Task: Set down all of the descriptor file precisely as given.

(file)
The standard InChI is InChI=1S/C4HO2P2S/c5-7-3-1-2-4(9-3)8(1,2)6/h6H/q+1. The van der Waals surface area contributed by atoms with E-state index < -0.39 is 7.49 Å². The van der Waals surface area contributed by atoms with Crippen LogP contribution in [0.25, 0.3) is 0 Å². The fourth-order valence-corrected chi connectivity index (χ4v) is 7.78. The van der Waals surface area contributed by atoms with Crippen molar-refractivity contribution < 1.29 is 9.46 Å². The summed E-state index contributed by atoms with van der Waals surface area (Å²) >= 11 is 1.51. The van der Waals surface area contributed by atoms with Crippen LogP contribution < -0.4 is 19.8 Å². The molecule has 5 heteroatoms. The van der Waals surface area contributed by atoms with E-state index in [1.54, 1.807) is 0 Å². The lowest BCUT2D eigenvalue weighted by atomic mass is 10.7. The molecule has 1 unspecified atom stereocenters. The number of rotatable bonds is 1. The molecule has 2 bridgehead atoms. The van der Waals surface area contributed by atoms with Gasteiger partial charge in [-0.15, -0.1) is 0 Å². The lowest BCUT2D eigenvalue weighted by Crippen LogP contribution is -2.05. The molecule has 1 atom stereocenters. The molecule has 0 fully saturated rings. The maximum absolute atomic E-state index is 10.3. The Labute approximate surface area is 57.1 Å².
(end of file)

The standard InChI is InChI=1S/C4HO2P2S/c5-7-3-1-2-4(9-3)8(1,2)6/h6H/q+1. The van der Waals surface area contributed by atoms with E-state index < -0.39 is 7.49 Å². The van der Waals surface area contributed by atoms with Crippen LogP contribution in [0.25, 0.3) is 0 Å². The fourth-order valence-corrected chi connectivity index (χ4v) is 7.78. The van der Waals surface area contributed by atoms with Crippen molar-refractivity contribution < 1.29 is 9.46 Å². The summed E-state index contributed by atoms with van der Waals surface area (Å²) >= 11 is 1.51. The van der Waals surface area contributed by atoms with Crippen LogP contribution < -0.4 is 19.8 Å². The molecule has 5 heteroatoms. The van der Waals surface area contributed by atoms with E-state index in [1.54, 1.807) is 0 Å². The lowest BCUT2D eigenvalue weighted by atomic mass is 10.7. The molecule has 1 unspecified atom stereocenters. The number of rotatable bonds is 1. The molecule has 2 bridgehead atoms. The van der Waals surface area contributed by atoms with Gasteiger partial charge in [-0.15, -0.1) is 0 Å². The lowest BCUT2D eigenvalue weighted by Crippen LogP contribution is -2.05. The molecule has 1 atom stereocenters. The molecule has 0 fully saturated rings. The maximum absolute atomic E-state index is 10.3. The Labute approximate surface area is 57.1 Å².